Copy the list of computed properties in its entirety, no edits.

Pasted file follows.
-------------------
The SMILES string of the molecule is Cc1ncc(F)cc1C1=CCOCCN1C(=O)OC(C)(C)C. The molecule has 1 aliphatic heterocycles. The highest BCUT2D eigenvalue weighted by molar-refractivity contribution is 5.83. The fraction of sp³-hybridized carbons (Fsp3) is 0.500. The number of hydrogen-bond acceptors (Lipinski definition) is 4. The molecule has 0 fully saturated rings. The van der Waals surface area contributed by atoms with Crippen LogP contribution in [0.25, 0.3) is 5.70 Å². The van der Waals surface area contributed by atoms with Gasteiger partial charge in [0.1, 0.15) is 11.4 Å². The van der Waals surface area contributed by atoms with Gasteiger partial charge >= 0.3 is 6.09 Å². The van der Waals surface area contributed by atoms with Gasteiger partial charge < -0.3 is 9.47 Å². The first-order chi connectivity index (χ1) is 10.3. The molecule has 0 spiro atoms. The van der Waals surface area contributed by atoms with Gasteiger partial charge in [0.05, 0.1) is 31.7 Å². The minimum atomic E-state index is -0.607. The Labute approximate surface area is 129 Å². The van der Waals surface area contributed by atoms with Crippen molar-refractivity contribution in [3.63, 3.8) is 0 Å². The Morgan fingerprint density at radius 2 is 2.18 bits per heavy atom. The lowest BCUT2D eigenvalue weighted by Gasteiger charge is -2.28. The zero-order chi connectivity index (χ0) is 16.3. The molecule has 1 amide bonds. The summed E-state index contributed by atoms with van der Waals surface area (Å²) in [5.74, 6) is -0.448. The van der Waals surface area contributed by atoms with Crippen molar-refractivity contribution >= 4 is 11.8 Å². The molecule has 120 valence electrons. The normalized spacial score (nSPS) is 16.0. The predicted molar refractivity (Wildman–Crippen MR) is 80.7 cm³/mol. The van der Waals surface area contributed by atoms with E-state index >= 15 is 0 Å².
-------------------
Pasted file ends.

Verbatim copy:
The SMILES string of the molecule is Cc1ncc(F)cc1C1=CCOCCN1C(=O)OC(C)(C)C. The molecule has 1 aliphatic heterocycles. The highest BCUT2D eigenvalue weighted by molar-refractivity contribution is 5.83. The fraction of sp³-hybridized carbons (Fsp3) is 0.500. The number of hydrogen-bond acceptors (Lipinski definition) is 4. The molecule has 0 fully saturated rings. The van der Waals surface area contributed by atoms with Crippen LogP contribution in [0.25, 0.3) is 5.70 Å². The van der Waals surface area contributed by atoms with Gasteiger partial charge in [0.1, 0.15) is 11.4 Å². The van der Waals surface area contributed by atoms with Gasteiger partial charge >= 0.3 is 6.09 Å². The van der Waals surface area contributed by atoms with Gasteiger partial charge < -0.3 is 9.47 Å². The first-order chi connectivity index (χ1) is 10.3. The molecule has 0 spiro atoms. The van der Waals surface area contributed by atoms with Gasteiger partial charge in [0.05, 0.1) is 31.7 Å². The minimum atomic E-state index is -0.607. The Labute approximate surface area is 129 Å². The van der Waals surface area contributed by atoms with Crippen molar-refractivity contribution in [3.63, 3.8) is 0 Å². The Morgan fingerprint density at radius 2 is 2.18 bits per heavy atom. The lowest BCUT2D eigenvalue weighted by Gasteiger charge is -2.28. The zero-order chi connectivity index (χ0) is 16.3. The molecule has 1 amide bonds. The summed E-state index contributed by atoms with van der Waals surface area (Å²) in [5.74, 6) is -0.448. The van der Waals surface area contributed by atoms with Crippen molar-refractivity contribution >= 4 is 11.8 Å². The molecule has 120 valence electrons. The normalized spacial score (nSPS) is 16.0. The predicted molar refractivity (Wildman–Crippen MR) is 80.7 cm³/mol. The van der Waals surface area contributed by atoms with E-state index >= 15 is 0 Å².